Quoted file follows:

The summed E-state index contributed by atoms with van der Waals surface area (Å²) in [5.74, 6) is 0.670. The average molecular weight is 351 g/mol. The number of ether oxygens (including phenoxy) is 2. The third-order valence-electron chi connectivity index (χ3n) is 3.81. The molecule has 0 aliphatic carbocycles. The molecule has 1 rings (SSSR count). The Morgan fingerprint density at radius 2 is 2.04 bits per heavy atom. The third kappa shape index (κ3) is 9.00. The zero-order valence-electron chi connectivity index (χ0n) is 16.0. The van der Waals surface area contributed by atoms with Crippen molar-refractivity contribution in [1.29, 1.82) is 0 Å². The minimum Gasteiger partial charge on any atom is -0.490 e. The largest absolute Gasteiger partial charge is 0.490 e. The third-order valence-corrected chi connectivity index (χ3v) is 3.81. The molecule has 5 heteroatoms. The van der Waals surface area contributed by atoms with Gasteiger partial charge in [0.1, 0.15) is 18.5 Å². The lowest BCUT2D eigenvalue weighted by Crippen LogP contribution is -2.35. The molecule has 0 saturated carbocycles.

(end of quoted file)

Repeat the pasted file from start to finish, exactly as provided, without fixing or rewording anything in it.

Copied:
The summed E-state index contributed by atoms with van der Waals surface area (Å²) in [5.74, 6) is 0.670. The average molecular weight is 351 g/mol. The number of ether oxygens (including phenoxy) is 2. The third-order valence-electron chi connectivity index (χ3n) is 3.81. The molecule has 0 aliphatic carbocycles. The molecule has 1 rings (SSSR count). The Morgan fingerprint density at radius 2 is 2.04 bits per heavy atom. The third kappa shape index (κ3) is 9.00. The zero-order valence-electron chi connectivity index (χ0n) is 16.0. The van der Waals surface area contributed by atoms with Crippen molar-refractivity contribution in [1.29, 1.82) is 0 Å². The minimum Gasteiger partial charge on any atom is -0.490 e. The largest absolute Gasteiger partial charge is 0.490 e. The third-order valence-corrected chi connectivity index (χ3v) is 3.81. The molecule has 5 heteroatoms. The van der Waals surface area contributed by atoms with Gasteiger partial charge in [0.1, 0.15) is 18.5 Å². The lowest BCUT2D eigenvalue weighted by Crippen LogP contribution is -2.35. The molecule has 0 saturated carbocycles.